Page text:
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desires, when they have left us. Death is a certain mortifier; but that mortification is deadly, not useful to the purposes of a spiritual life. When we are compelled to depart from our evil customs", and leave to live, that we may begin to live, then we die to die; that life is the prologue to death, and thenceforth we die eternally.
St. Cyril speaks of certain people, that chose to worship the sun, because he was a day-god: for, believing that he was quenched every night in the sea, or that he had no influence upon them, that light up candles, and lived by the light of fire, they were confident they might be Atheists all night, and live as they list. Men, who divide their little portion of time between religion and pleasures, between God and God's enemy, think, that God is to rule but in his certain period of time, and that our life is the stage for passion and folly, and the day of death for the work of our life. But as to God both the day and night are alike, so are the first and last of our days: all are his due, and he will account severely with us for the follies of the first, and the evil of the last. The evils and the pains are great, which are reserved for those, who defer their restitution to God's favour till their deathx. And therefore Antisthenes said well, " It is not the happy death, but the happy life, that makes man happy." It is in piety, as in fame and reputation: he secures a good name but looselyy, that trusts his fame and celebrity only to his ashes; and it is more a civility than the basis of a firm reputation, that men speak honour of their departed relatives; but if their life be virtuous, it forces honour from contempt, and snatches it from the hand of envy, and it shines through the crevices of detraction; and as it anointed the head of the living, so it embalms the body of the dead2. From these premises it follows, that when we discourse of a sick man's repentance, it is intended to be, not a beginning,
* Cogimur a suetis animum suspendere rebus,
1 Gnossius haec Rhadamanthus habet durissima regna,
Qute quia apud superos furto Uetatus inani
Distulit in seram commissa piacula mortem JEneid. 6.
J Cineri gloria sera venit.
2 Tu mihi, quod rarum est, vivo sublime dedisti
Nomen, ab exsequiis quod dare fama solet.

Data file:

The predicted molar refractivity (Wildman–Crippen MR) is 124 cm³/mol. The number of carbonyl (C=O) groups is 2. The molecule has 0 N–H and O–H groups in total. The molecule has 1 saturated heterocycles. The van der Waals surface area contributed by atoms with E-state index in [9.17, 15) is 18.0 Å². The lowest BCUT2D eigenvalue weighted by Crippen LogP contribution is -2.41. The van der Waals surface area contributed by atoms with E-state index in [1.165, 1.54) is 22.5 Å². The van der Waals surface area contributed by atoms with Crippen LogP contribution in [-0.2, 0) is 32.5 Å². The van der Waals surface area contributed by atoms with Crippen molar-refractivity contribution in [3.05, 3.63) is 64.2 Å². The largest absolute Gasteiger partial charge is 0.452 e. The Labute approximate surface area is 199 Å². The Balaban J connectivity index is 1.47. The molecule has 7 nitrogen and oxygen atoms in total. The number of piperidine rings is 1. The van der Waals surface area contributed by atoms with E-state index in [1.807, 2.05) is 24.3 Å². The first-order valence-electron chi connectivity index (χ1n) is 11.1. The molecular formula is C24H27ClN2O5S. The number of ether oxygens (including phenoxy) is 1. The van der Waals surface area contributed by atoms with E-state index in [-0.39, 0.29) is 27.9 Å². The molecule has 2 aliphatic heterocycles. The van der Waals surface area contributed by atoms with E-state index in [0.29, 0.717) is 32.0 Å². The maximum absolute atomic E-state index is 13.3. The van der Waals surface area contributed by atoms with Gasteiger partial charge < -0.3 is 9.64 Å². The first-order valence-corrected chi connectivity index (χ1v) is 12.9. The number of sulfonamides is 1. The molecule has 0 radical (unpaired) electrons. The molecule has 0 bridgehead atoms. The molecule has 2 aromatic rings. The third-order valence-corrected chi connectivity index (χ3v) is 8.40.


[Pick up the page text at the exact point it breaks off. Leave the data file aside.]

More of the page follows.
but the prosecution and consummation of the covenant of repentance, which Christ stipulated with us in baptism, and which we needed all our life, and which we began long before this last arrest, and in which we are now to make farther progress, that we may arrive to that integrity and fulness of duty, " that our sins may be blotted out, when the times of refreshing shall come from the presence of the Lord *."
Rules for the Practice of Repentance in Sickness.
1. Let the sick man consider, at what gate this sickness entered: and if he can discover the particular, let him instantly, passionately, and with great contrition dash the crime in pieces, lest he descend into his grave in the midst of a sin, and thence remove into an ocean of eternal sorrow. But if he only suffers the common fate of man, and knows not the particular inlet, he is to be governed by the following measures.
2. Inquire into the repentance of thy former life particularly; whether it Were of a great and perfect grief, and productive of fixed resolutions of holy living, and reductive of these to act; how many days and nights we have spent in sorrow or care, in habitual and actual pursuances of virtue; what instrument we have chosen and used for the eradication of sin; how we have judged ourselves, and how punished; and, in sum, whether we have, by the grace of repentance, changed our life from criminal to virtuous, from one habit to another; and whether we have paid for the pleasure of our sin by smart or sorrow, by the effusion of alms, or pefnoctations or abodes in prayers, so as the spirit hath been served in our repentance as earnestly and as greatly, as our appetites have been provided for, in the days of our shame and folly.
3. Supply the imperfections of thy repentance by a general or universal sorrow for the sins, not only since the last communion or absolution, but of thy whole life; for all sins,
» Acts, iii. 19.
known and unknown, repented and unrepented, of ignorance or infirmity, which thou knowest, or which others have accused thee of; thy clamorous and thy whispering sins, the sins of scandal and the sins of a secret conscience, of the flesh and of the spirit: for it would be but a sad arrest to thy soul wandering in strange and unusual regions, to see a scroll of uncancelled sins represented and charged upon thee for want of care and notices, and that thy repentance shall become invalid, because of its imperfections.
4. To this purpose it is usually advised by spiritual persons, that the sick man make an universal confession, or a renovation and repetition of all the particular confessions and accusations of his whole life; that now, at the foot of his account he may represent the sum total to God and his conscience, and make provisions for their remedy and pardon, according to his present possibilities.